SACRAMENTO, Calif. (Reuters) - The family of a 12-year-old boy who committed suicide after years of bullying, mostly over gender-related issues, have reached a $1 million settlement with the suburban Sacramento school district where the harassment occurred.
Ronin Shimizu took his own life last year after enduring what his family said were years of abuse that began when he was in the first grade in the Folsom Cordova Unified School District.
"He was taunted for being 'gay,' 'girlie,' 'a fag,' pushed out of the boys’ bathroom and told to use the girls’ bathroom, pushed down into the mud, doused with fruit cup in the cafeteria, and made to suffer other indignities," his parents said in a mediation brief filed in the case.
Subsequent meetings with teachers and administrators yielded little if any action, the family said in the brief, which was provided by their attorney, Mark Meron.
The first-grade teacher told Shimizu's parents, Danielle and Brandon Shimizu, that they should stop allowing him to use girls' clothes for dress-up, the brief said.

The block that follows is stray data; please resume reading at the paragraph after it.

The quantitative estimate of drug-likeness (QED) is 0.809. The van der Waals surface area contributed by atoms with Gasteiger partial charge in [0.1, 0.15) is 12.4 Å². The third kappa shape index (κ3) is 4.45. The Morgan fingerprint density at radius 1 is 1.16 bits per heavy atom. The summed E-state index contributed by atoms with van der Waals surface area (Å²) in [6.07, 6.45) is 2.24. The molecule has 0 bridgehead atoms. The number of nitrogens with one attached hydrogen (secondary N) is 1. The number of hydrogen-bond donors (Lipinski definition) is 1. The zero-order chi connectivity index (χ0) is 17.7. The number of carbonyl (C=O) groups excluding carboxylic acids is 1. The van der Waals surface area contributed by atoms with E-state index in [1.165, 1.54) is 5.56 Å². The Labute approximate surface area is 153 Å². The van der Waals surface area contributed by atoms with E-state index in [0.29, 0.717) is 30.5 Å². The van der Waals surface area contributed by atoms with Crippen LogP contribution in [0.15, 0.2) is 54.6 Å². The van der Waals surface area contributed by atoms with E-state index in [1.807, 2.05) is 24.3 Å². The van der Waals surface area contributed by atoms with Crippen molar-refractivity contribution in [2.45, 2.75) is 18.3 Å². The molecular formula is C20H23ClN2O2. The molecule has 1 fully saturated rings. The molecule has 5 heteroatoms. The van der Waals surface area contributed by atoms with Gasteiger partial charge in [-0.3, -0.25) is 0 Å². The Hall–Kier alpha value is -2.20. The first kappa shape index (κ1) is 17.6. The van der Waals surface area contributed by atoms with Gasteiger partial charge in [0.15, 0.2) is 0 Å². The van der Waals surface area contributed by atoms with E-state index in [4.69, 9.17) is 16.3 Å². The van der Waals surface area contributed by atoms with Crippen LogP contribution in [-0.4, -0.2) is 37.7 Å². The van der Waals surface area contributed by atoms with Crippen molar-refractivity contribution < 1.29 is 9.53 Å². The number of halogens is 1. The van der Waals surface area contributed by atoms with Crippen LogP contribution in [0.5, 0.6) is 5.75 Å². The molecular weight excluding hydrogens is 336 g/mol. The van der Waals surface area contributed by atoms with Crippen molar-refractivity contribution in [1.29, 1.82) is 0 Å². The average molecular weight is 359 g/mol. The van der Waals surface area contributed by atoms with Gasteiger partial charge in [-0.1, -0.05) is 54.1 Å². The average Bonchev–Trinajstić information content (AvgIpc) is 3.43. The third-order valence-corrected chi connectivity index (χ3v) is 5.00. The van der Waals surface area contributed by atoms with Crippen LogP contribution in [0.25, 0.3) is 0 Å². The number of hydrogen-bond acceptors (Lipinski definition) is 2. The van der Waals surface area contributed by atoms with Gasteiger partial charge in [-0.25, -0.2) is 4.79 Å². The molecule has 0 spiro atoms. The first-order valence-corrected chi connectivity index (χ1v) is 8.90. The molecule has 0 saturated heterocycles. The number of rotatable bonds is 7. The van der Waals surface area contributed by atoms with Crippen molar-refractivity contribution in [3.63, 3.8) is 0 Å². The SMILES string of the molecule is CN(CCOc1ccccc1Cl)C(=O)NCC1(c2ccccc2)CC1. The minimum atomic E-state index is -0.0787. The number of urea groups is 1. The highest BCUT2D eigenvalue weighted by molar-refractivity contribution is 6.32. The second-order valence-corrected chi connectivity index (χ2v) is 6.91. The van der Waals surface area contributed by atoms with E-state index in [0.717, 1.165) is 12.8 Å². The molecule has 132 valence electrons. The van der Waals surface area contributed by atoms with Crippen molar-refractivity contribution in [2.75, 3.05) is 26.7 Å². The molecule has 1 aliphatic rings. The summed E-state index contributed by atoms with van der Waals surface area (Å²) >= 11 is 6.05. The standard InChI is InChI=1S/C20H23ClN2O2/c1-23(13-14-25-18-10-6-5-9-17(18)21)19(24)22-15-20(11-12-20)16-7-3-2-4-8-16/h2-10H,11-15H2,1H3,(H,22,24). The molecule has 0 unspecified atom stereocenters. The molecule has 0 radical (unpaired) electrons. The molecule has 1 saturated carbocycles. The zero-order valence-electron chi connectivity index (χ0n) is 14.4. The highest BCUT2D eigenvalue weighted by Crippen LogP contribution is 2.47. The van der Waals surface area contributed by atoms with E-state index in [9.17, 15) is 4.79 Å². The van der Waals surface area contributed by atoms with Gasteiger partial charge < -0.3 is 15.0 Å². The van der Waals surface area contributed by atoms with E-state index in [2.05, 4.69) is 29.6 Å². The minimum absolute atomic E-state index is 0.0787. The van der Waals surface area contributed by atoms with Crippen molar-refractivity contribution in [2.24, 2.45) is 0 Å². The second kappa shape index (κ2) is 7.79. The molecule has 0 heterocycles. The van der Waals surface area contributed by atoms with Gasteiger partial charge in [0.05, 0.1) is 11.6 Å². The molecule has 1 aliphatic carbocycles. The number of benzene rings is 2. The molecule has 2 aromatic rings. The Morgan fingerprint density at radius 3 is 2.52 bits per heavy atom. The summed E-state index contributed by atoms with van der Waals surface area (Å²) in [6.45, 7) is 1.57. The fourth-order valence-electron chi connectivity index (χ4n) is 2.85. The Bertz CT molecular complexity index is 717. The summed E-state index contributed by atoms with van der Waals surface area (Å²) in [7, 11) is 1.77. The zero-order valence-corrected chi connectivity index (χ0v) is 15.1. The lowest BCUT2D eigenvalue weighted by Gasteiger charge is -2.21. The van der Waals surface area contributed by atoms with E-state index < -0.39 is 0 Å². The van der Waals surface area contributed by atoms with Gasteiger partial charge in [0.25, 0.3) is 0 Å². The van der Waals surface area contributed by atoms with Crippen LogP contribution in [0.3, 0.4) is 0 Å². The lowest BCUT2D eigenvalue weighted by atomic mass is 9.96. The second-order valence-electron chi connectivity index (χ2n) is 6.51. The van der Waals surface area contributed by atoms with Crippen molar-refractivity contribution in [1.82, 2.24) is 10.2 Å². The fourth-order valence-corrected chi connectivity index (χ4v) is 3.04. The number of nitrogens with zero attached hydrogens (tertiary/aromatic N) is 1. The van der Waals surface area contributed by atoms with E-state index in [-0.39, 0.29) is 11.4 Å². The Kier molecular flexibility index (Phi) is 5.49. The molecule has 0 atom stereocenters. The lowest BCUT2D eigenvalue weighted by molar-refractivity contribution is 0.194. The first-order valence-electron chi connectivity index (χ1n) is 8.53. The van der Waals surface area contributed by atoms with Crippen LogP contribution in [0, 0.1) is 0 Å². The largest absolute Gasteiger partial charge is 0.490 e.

In the second grade, he was pushed into a bathroom sink and split his lip, and in fifth grade, he was bullied over a decision to join the school's cheerleading club, among other things.
Ronin was diagnosed with anxiety, depression and obsessive-compulsive disorder, but the school district did not respond to his parents' request to establish a support program for him at school.
A year before he committed suicide, they enrolled him in a home-schooling program offered by the district.
After his death, the school district implemented an anti-bullying program and set up a Character Education and Bullying Prevention Task Force.
On Thursday, Superintendent Deborah Bettencourt said the district was committed to providing safe and caring environments for all children.
"This settlement is a fair resolution as our students, staff, and community continue to work together to learn from this episode and prevent another tragedy," she said. "Our hearts continue to be with Ronin's family, and we support their efforts to promote kindness, empathy, and positive school climate."
A school district spokesman said the settlement was for $1 million, which would be paid by a public school insurance pool of which the district is a member.
Reporting by Sharon Bernstein; Editing by Eric Beech